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Pediatric Sepsis Biomarker Risk Model-II: Redefining the Pediatric Sepsis Biomarker Risk Model With Septic Shock Phenotype

Wong, Hector R. MD; Cvijanovich, Natalie Z. MD; Anas, Nick MD; Allen, Geoffrey L. MD; Thomas, Neal J. MD; Bigham, Michael T. MD; Weiss, Scott L. MD; Fitzgerald, Julie PhD, MD; Checchia, Paul A. MD; Meyer, Keith MD; Quasney, Michael MD, PhD; Hall, Mark MD; Gedeit, Rainer MD; Freishtat, Robert J. MD; Nowak, Jeffrey MD; Raj, Shekhar S. MD; Gertz, Shira MD; Howard, Kelli BSN; Harmon, Kelli MS; Lahni, Patrick BS; Frank, Erin BS; Hart, Kimberly W. MA; Nguyen, Trung C. MD; Lindsell, Christopher J. PhD

doi: 10.1097/CCM.0000000000001852
Clinical Investigations
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Objective: The Pediatric Sepsis Biomarker Risk Model (PERSEVERE), a pediatric sepsis risk model, uses biomarkers to estimate baseline mortality risk for pediatric septic shock. It is unknown how PERSEVERE performs within distinct septic shock phenotypes. We tested PERSEVERE in children with septic shock and thrombocytopenia-associated multiple organ failure (TAMOF), and in those without new onset thrombocytopenia but with multiple organ failure (MOF).

Design: PERSEVERE-based mortality risk was generated for each study subject (n = 660). A priori, we determined that if PERSEVERE did not perform well in both the TAMOF and the MOF cohorts, we would revise PERSEVERE to incorporate admission platelet counts.

Setting: Multiple PICUs in the United States.

Interventions: Standard care.

Measurements and Main Results: PERSEVERE performed well in the TAMOF cohort (areas under the receiver operating characteristic curves [AUC], 0.84 [95% CI, 0.77–0.90]), but less well in the MOF cohort (AUC, 0.71 [0.61–0.80]). PERSEVERE was revised using 424 subjects previously reported in the derivation phase. PERSEVERE-II had an AUC of 0.89 (0.85–0.93) and performed equally well across TAMOF and MOF cohorts. PERSEVERE-II performed well when tested in 236 newly enrolled subjects. Sample size calculations for a clinical trial testing the efficacy of plasma exchange for children with septic shock and TAMOF indicated PERSEVERE-II–based stratification could substantially reduce the number of patients necessary, when compared with no stratification.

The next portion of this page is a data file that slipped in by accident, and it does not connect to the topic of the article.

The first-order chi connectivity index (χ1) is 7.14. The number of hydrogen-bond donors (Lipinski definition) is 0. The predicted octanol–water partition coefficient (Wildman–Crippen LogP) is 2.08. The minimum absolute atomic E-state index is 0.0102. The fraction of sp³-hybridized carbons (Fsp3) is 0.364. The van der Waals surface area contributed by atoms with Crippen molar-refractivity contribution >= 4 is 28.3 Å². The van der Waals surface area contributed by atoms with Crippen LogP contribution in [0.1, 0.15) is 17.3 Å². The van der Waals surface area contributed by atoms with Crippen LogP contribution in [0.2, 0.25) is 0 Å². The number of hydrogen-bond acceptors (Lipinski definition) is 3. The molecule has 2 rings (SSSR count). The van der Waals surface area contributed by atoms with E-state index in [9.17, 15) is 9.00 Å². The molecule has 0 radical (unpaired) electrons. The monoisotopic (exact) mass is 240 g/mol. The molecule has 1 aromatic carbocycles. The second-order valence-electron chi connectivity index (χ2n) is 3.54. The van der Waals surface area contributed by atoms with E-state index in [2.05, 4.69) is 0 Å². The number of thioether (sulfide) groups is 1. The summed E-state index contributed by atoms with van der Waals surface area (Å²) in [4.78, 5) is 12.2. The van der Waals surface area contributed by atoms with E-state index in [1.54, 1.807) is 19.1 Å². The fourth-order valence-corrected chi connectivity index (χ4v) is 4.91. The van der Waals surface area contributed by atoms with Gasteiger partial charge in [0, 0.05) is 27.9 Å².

Conclusions: Testing PERSEVERE in the context of septic shock phenotypes prompted a revision incorporating platelet count. PERSEVERE-II performs well upon testing, independent of TAMOF or MOF status. PERSEVERE-II could potentially serve as a prognostic enrichment tool.

Supplemental Digital Content is available in the text.

1Division of Critical Care Medicine, Cincinnati Children’s Hospital Medical Center and Cincinnati Children’s Research Foundation, Cincinnati, OH.

2Department of Pediatrics, University of Cincinnati College of Medicine, Cincinnati, OH.

3UCSF Benioff Children’s Hospital Oakland, Oakland, CA.

4Children’s Hospital of Orange County, Orange, CA.

5Children’s Mercy Hospital, Kansas City, MO.

6Penn State Hershey Children’s Hospital, Hershey, PA.

7Akron Children’s Hospital, Akron, OH.

8The Children’s Hospital of Philadelphia, Philadelphia, PA.

9Texas Children’s Hospital and Baylor College of Medicine, Houston, TX.

10Miami Children’s Hospital, Miami, FL.

11CS Mott Children’s Hospital at the University of Michigan, Ann Arbor, MI.

12Nationwide Children’s Hospital, Columbus, OH.

13Children’s Hospital of Wisconsin, Milwaukee, WI.

14Children’s National Medical Center, Washington, DC.

15Children’s Hospital and Clinics of Minnesota, Minneapolis, MN.

16Riley Hospital for Children, Indianapolis, IN.

17Hackensack University Medical Center, Joseph M. Sanzari Children’s Hospital, Hackensack, NJ.

18Department of Emergency Medicine, University of Cincinnati College of Medicine, Cincinnati, OH.

Supplemental digital content is available for this article. Direct URL citations appear in the printed text and are provided in the HTML and PDF versions of this article on the journal’s website (http://journals.lww.com/ccmjournal).